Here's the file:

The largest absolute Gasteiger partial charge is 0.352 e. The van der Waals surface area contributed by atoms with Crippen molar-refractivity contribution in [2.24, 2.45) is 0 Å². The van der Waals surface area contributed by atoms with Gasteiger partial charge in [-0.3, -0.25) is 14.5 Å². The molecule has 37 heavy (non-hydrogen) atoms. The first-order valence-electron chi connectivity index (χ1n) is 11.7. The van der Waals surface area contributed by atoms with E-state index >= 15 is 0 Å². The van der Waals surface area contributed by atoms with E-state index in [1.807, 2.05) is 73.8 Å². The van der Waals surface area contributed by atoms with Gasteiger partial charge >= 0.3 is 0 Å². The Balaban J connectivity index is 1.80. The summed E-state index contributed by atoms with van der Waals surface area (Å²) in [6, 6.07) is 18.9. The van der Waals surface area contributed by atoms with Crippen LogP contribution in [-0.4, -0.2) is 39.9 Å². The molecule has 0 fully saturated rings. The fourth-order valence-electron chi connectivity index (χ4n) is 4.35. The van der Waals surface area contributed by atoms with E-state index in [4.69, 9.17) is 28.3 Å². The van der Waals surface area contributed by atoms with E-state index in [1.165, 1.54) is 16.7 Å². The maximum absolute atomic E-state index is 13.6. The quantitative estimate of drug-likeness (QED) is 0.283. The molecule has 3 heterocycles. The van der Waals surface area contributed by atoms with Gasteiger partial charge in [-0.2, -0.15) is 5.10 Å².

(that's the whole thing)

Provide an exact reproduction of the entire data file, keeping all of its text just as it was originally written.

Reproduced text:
The largest absolute Gasteiger partial charge is 0.352 e. The van der Waals surface area contributed by atoms with Crippen molar-refractivity contribution in [2.24, 2.45) is 0 Å². The van der Waals surface area contributed by atoms with Gasteiger partial charge in [-0.3, -0.25) is 14.5 Å². The molecule has 37 heavy (non-hydrogen) atoms. The first-order valence-electron chi connectivity index (χ1n) is 11.7. The van der Waals surface area contributed by atoms with E-state index >= 15 is 0 Å². The van der Waals surface area contributed by atoms with E-state index in [1.807, 2.05) is 73.8 Å². The van der Waals surface area contributed by atoms with Gasteiger partial charge >= 0.3 is 0 Å². The Balaban J connectivity index is 1.80. The summed E-state index contributed by atoms with van der Waals surface area (Å²) in [6, 6.07) is 18.9. The van der Waals surface area contributed by atoms with Crippen LogP contribution in [-0.4, -0.2) is 39.9 Å². The molecule has 0 fully saturated rings. The fourth-order valence-electron chi connectivity index (χ4n) is 4.35. The van der Waals surface area contributed by atoms with E-state index in [4.69, 9.17) is 28.3 Å². The van der Waals surface area contributed by atoms with E-state index in [1.165, 1.54) is 16.7 Å². The maximum absolute atomic E-state index is 13.6. The quantitative estimate of drug-likeness (QED) is 0.283. The molecule has 3 heterocycles. The van der Waals surface area contributed by atoms with Gasteiger partial charge in [-0.2, -0.15) is 5.10 Å².